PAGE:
If you’ve ever had surgery, you might know how it feels to be put under with anesthesia and wheeled into the operating room. You may have met the surgeon in advance, but you might not realize the surgical technologist at the surgeon’s side is a key part of your surgery team. Amy Blackmon is in her last year of her surgical technologist program at Fortis in Nashville. She graduates in September 2022, and she shared what a surgical technologist does and why she loves the career.
As a surgical tech, Blackmon’s job is to stand next the surgeon through the entire procedure, passing different instruments and sutures as needed, helping with irrigation, and handling any other little task the surgeon needs during the surgery. At the end, she helps get the room ready for the next patient and ensures that proper “aseptic technique”—making sure nothing is contaminated—is maintained throughout.
She is completing her externship at Children’s Hospital at Vanderbilt, Tennessee, where she works with pediatric patients. Because children aren’t sedated before they enter the operating room, part of her job is to help the young patients get comfortable with the setting. Usually, they’re scared, she says, so part of the job is helping them adjust. The staff introduces themselves, shows them around the operating room, and spends a little time putting them at ease.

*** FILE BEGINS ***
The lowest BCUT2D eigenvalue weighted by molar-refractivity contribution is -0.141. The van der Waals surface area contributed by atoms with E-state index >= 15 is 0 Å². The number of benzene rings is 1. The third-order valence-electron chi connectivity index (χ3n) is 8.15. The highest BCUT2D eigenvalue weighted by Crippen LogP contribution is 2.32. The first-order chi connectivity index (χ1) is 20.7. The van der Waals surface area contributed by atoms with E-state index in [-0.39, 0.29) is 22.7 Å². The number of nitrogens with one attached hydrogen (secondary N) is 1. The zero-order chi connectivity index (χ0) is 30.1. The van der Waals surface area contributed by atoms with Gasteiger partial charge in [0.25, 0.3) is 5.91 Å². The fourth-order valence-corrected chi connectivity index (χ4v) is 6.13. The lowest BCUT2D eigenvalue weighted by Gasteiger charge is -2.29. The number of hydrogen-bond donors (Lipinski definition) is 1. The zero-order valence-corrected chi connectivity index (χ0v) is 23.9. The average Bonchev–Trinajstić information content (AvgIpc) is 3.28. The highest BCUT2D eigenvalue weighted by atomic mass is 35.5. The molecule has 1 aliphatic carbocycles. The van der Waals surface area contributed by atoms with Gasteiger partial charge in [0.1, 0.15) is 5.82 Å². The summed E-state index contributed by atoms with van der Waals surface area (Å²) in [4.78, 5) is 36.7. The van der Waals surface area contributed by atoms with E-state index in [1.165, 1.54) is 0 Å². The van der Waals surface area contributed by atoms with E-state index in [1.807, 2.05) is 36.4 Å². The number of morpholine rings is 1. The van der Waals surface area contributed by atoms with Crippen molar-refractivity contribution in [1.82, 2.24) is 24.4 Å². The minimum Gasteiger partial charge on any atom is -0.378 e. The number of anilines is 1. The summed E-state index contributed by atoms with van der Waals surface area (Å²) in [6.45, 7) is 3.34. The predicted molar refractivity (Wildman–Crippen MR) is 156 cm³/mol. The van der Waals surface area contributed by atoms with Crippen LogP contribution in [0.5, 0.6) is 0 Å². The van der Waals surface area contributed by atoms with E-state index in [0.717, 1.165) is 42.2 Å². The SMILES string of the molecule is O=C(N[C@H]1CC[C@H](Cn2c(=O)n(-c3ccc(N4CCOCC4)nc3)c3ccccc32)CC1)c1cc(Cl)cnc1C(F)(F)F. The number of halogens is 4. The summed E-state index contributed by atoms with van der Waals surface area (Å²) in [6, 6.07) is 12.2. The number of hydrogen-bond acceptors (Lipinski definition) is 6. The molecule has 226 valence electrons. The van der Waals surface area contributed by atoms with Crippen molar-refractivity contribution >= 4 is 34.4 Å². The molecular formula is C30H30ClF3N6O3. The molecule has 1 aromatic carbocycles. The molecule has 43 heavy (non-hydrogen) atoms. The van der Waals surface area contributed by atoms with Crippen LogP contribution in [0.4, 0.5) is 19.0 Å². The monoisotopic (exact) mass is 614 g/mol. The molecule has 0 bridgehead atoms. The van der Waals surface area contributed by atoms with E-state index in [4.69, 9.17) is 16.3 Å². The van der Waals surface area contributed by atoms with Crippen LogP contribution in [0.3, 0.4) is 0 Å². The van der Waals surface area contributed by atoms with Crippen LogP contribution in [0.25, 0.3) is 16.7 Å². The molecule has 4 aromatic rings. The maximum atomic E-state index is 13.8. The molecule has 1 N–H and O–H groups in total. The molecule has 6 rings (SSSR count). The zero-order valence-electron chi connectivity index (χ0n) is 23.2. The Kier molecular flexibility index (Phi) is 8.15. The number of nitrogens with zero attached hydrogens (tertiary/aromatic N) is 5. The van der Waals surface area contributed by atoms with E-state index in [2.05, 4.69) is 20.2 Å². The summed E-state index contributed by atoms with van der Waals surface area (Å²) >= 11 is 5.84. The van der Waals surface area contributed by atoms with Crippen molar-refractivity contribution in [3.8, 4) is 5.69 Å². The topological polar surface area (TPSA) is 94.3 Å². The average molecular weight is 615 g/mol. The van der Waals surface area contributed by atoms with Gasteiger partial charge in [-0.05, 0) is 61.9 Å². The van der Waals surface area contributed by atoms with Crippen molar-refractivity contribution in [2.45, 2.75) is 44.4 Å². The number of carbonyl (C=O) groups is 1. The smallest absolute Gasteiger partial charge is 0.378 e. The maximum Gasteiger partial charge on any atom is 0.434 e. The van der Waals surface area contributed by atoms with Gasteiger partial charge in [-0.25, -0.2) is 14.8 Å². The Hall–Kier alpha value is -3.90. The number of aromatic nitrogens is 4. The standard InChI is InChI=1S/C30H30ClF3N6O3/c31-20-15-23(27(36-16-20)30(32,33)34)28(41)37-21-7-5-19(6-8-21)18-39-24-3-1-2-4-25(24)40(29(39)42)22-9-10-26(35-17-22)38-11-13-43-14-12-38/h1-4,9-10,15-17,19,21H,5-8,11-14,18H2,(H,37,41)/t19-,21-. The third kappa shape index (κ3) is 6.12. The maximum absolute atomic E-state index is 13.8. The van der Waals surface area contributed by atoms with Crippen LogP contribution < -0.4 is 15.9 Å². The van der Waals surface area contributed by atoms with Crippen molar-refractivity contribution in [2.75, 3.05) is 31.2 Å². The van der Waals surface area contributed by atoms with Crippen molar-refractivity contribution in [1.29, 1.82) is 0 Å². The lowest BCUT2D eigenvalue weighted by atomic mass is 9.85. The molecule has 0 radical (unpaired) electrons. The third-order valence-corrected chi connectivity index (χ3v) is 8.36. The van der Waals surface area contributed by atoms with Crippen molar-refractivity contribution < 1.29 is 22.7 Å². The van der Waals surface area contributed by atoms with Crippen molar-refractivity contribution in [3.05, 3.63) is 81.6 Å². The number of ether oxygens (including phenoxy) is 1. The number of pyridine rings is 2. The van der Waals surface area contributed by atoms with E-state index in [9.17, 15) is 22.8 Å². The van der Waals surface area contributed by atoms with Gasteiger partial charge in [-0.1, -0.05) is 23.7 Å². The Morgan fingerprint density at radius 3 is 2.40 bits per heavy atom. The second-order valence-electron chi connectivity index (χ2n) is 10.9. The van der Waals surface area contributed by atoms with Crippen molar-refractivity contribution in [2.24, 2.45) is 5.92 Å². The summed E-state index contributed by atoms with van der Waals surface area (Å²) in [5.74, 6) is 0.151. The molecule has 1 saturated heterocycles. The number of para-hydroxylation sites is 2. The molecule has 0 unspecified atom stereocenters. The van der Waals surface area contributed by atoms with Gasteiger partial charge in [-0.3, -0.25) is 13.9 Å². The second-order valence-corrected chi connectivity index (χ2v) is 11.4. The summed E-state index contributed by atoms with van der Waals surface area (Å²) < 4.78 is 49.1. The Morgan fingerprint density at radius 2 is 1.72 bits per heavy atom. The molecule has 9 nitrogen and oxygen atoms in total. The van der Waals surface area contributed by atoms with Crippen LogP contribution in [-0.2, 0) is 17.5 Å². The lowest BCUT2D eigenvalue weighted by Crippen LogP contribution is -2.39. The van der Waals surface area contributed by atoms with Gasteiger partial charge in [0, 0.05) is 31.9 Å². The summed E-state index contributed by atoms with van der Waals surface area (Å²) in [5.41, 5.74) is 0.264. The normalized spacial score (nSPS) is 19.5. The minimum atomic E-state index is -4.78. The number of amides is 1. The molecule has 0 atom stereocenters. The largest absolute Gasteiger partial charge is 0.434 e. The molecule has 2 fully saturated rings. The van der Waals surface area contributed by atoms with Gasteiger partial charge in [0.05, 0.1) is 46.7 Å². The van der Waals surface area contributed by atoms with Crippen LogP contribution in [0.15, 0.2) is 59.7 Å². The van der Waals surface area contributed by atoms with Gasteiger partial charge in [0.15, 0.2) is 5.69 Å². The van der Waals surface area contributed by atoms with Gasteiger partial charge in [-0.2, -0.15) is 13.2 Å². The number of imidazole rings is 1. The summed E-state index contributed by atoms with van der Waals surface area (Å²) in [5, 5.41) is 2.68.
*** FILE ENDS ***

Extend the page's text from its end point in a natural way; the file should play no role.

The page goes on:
“I love being an integral part of a surgical team and helping people feel better,” Blackmon says. “People usually feel their worst before a surgery, and I love being able to help put them back together.”
Blackmon offers the following tips for students interested in becoming a surgical technologist.
Do your research. It’s an amazing career, she says, but it’s not for everyone. It requires a lot of studying to learn the instruments, and often requires being on your feet for up to 12 hours per day. “Surgery isn’t like what is shown on TV,” Blackmon says. “You need to be to be able to handle blood, smells, and possibly even the slight chance of someone dying.”
Tour a program if you can. Before you take the leap, try to tour a school with a surgical technology program. Check out the types of instruments used and talk to an instructor about how the program works before you commit.
Blackmon loves working with patients and helping surgeons and nurses perform successful surgeries. She also appreciates the career possibilities in the growing field and the opportunities for expanding into another position with more training.
Are you interested in learning more about this career? Fortis offers surg tech programs on select campuses in Florida, Louisiana, Ohio, Tennessee, Texas and Virginia. Click here for more information or call us today at (855) 436-7847 and speak to one of our career counselors.